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People who do Good Stuff: Jen Sungshine

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The youth LGBTQ advocate who preaches love and celebrates diversity

SPREADING LOVE AS AN ACTIVIST can be a tricky balance to achieve, especially for those who do in-depth social justice work in a world rife with pain. Addressing injustice through education is emotionally demanding work and can be disheartening. But co-founder of Love Intersections, Jen Sungshine, practices love with intention. Her work focuses on raising public awareness to address racism in the queer community—something she does through conversation, empathy, and patience.

Sungshine and co-conspirator David Ng started Love Intersections as a blog after witnessing racist misconceptions in Vancouver’s queer community. In 2014, the Vancouver School Board was at work crafting its transgender inclusion policy. When a group of Chinese-Canadian parents opposed the policy, many in the white LGBTQ community responded by expressing ideas such as “people of colour are more homophobic.” Sungshine, who’s queer and Taiwanese, realized something needed to shift.

“We really needed to change that stereotype,” she says, “and we really needed to change that narrative.” She decided to put her artistic skills to work and create a visibility campaign. The result was a series of 15 posters displaying queers of various races, backgrounds, genders, and orientations, printed in the languages of those involved, plus English. The large posters were put up mainly in bus shelters across Vancouver in 2015.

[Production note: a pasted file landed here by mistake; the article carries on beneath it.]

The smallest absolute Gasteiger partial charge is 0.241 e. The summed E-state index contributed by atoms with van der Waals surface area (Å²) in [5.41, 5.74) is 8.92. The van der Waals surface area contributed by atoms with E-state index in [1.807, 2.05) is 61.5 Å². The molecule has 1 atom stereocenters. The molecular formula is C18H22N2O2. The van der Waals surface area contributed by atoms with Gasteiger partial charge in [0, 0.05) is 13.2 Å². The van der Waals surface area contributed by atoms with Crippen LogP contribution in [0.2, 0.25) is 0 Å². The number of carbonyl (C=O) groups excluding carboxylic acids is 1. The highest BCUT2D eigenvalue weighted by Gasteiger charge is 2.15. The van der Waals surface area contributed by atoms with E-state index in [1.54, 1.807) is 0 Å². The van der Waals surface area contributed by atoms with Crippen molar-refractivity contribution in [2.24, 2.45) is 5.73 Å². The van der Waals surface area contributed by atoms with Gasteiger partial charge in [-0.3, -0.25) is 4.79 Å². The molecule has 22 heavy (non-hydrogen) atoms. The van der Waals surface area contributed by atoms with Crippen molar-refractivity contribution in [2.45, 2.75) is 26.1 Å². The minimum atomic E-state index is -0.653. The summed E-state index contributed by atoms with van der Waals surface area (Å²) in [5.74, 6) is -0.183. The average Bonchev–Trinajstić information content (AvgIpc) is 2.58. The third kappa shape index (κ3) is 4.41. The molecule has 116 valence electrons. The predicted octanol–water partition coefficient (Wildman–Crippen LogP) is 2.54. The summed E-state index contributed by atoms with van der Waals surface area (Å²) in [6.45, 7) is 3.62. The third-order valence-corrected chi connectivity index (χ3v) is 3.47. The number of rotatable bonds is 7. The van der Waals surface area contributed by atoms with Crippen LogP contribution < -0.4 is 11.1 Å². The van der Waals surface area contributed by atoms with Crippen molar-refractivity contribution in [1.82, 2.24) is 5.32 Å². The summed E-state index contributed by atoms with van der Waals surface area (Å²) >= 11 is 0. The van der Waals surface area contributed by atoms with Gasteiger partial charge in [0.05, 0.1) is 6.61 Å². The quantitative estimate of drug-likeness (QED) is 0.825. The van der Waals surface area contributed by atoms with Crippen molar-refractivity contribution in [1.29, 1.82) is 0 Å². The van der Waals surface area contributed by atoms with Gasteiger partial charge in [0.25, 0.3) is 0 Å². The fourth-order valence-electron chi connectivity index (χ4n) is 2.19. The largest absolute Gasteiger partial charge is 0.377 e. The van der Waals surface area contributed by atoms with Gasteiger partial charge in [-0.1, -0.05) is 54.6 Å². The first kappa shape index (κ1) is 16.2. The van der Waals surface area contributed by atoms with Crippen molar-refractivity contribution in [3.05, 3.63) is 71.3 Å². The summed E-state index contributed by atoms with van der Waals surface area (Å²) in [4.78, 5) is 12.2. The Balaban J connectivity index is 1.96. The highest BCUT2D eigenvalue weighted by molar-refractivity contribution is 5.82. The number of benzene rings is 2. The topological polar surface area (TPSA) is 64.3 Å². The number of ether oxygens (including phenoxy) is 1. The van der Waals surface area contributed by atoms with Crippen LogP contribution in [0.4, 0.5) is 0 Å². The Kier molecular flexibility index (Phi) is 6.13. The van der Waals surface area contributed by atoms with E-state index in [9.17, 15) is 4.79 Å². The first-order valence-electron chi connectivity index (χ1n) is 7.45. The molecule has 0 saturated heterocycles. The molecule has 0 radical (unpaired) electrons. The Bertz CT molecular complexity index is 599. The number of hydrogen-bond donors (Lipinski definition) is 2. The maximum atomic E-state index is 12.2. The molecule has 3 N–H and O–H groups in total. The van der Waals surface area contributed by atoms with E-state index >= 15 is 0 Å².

And now, this year, Sungshine and Love Intersections will be doing even more. A recently completed online crowdfunder raised over $5,900—enough money to expand the project. Sungshine will help create two more themed campaigns with posters and videos, along with colleagues and volunteers from Love Intersections and partner organization Our City of Colours, another Vancouver group that addresses issues facing LGBTQ people from a variety of linguistic and cultural communities.

She plans on adding between 15–30 new posters to the mix. The plan is to take the project to schools and community centres, and also outside of Vancouver, raising visibility for queer and trans Indigenous people and people of colour (QTIPOC) throughout B.C. and beyond. “We would love to just invite the community to give us ideas on what the next two things can be,” says Sungshine.

Besides serving on Our City of Colour’s board, Sungshine makes art, works as a contract facilitator for Vancouver’s Out in Schools running anti-homophobia and -transphobia workshops in schools, and does communications and outreach with the University of British Columbia’s Institute for Gender, Race, Sexuality and Social Justice. In all of this, her focus remains committed to learning and teaching, and being an example of someone who “calls in” instead of “calling out.” This means that Sungshine prioritizes connection over criticism, and relationship-building over critical politics. But it doesn’t mean she isn’t fiercely passionate about what she does. And she stresses many approaches are valid and needed.

As a facilitator who works mainly with people from very different backgrounds, she regularly faces the challenge of how to talk about social justice issues like gender, race, and sexuality in a language that will make sense to a variety of people. Most often, she says, it’s simply about meeting people where they are, which may seem like a no-brainer, but can be challenging in the sticky and emotionally fraught territories of discussing oppression, particularly one’s own.